A Perth cultural studies expert says overt racism – like that displayed in a recent shocking altercation between two women on a Transperth bus – often goes unreported because of its common nature and the fact many people all but accept it.
The Transperth incident, which was captured on video and uploaded on to YouTube, was not reported by any of the passengers on board: something that did not surprise Curtin University’s Jon Stratton.
The video, which was filmed on the Circle Route bus on March 5 near Hilton, shows a woman verbally abusing another woman, who she refers to as Chinese, for speaking in another language.
Comments such as “f… off on your boat you dog,” are yelled at the woman.
No response is heard, but a short time later another woman appears to try to intervene by yelling at the abusive woman.
The intervention does nothing to stop the woman’s abuse, other than divert it towards the third woman.
Insults based on race, sexuality and appearance are exchanged, with the woman who was defending the “Chinese” woman then also hurling racial abuse, before the argument turns violent and the two begin a fight which ends with both on the floor of the bus, one pinned under the other.
Professor Stratton said although some people may have chosen not to report the incident because of the potential of of being a witness if the case ever went further, there were others who accepted that race based-altercations happened in Australia.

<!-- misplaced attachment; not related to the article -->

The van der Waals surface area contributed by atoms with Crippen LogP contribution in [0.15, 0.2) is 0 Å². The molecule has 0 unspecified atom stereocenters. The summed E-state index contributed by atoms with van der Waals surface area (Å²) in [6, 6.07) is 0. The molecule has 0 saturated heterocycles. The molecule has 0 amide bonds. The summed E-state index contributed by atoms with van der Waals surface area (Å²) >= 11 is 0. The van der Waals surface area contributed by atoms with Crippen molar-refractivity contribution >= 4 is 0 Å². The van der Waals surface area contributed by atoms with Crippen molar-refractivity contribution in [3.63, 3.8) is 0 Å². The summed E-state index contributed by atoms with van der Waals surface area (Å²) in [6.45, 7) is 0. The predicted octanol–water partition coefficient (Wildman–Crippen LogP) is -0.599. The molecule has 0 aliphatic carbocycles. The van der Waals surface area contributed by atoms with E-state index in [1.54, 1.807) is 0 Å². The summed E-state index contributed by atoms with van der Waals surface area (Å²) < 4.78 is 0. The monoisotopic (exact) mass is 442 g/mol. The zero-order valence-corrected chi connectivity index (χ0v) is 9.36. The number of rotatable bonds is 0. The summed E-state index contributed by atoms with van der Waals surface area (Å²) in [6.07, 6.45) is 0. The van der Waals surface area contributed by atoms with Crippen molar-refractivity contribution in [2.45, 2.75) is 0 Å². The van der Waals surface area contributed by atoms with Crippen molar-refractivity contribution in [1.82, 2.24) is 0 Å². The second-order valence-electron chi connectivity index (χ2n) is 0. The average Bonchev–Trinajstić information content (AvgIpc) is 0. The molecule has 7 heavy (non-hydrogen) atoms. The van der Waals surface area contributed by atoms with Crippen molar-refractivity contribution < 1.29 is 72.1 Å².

“We like to think of ourselves as multicultural and accepting of others but when it comes down to it, it’s only really OK when someone of another race is in their place like serving food at a Thai restaurant,” he said.
“It’s okay for racial differences to crop up in restaurants provided ‘they’ stay out of sight.”
Public Transport Authority spokesman David Hynes, who confirmed the incident was not reported by any passengers, said the type of behaviour involved was not confined to public transport.
“Statistics suggest an increase in this type of behaviour and violence is less on public transport than in the general community,” he said.
“That’s a bit of a sad comment on society. Perhaps people are being a bit desensitised to this sort of thing.”
Professor Stratton said racism and xenophobia often spilled out on public transport because people were cooped up together with people from all different backgrounds, who they might not usually spend time with.
The Perth incident is not the first racist episode involving public transport to recently make headlines.
Earlier this year, ABC News presenter Jeremy Fernandez went public with his recollections of racial abuse on a Sydney bus in front of his young daughter and Melbourne commuters were subjected to a horrifying display of racism and threats of violence on a bus when a French woman was abused for singing in her native tongue.
Professor Stratton said the fear of people speaking languages other than English in Australia had existed since the 1950s.
“You don’t know what they are saying, they might be talking about you, saying nasty things about you and if they are speaking another language they have not assimilated,” he said.
He said since the John Howard era, Australia had instituted a number of assimilation-based policies and there was a need for more policies which allowed education and understanding.